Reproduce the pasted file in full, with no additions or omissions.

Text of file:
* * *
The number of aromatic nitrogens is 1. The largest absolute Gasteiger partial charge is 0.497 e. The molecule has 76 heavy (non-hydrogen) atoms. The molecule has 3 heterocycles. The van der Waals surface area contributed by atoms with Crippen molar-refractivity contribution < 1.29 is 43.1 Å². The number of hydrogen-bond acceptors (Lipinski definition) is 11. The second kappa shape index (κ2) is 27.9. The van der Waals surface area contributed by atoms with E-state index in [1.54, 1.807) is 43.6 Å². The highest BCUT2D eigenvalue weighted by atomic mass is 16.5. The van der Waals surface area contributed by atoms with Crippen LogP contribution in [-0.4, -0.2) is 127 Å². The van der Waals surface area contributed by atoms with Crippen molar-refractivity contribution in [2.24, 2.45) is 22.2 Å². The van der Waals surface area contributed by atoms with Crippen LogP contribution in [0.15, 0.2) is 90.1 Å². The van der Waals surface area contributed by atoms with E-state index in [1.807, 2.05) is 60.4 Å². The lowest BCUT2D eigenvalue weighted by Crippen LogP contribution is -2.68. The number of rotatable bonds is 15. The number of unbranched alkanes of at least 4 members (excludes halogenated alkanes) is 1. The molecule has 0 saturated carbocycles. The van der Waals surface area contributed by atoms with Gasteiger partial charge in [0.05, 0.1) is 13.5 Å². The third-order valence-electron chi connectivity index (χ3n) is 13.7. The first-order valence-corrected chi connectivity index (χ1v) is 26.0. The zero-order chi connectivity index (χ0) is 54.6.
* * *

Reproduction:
The number of aromatic nitrogens is 1. The largest absolute Gasteiger partial charge is 0.497 e. The molecule has 76 heavy (non-hydrogen) atoms. The molecule has 3 heterocycles. The van der Waals surface area contributed by atoms with Crippen molar-refractivity contribution < 1.29 is 43.1 Å². The number of hydrogen-bond acceptors (Lipinski definition) is 11. The second kappa shape index (κ2) is 27.9. The van der Waals surface area contributed by atoms with E-state index in [1.54, 1.807) is 43.6 Å². The highest BCUT2D eigenvalue weighted by atomic mass is 16.5. The van der Waals surface area contributed by atoms with Crippen LogP contribution in [-0.4, -0.2) is 127 Å². The van der Waals surface area contributed by atoms with Crippen molar-refractivity contribution in [2.24, 2.45) is 22.2 Å². The van der Waals surface area contributed by atoms with Crippen LogP contribution in [0.15, 0.2) is 90.1 Å². The van der Waals surface area contributed by atoms with E-state index in [1.807, 2.05) is 60.4 Å². The lowest BCUT2D eigenvalue weighted by Crippen LogP contribution is -2.68. The number of rotatable bonds is 15. The number of unbranched alkanes of at least 4 members (excludes halogenated alkanes) is 1. The molecule has 0 saturated carbocycles. The van der Waals surface area contributed by atoms with Gasteiger partial charge in [0.05, 0.1) is 13.5 Å². The third-order valence-electron chi connectivity index (χ3n) is 13.7. The first-order valence-corrected chi connectivity index (χ1v) is 26.0. The zero-order chi connectivity index (χ0) is 54.6.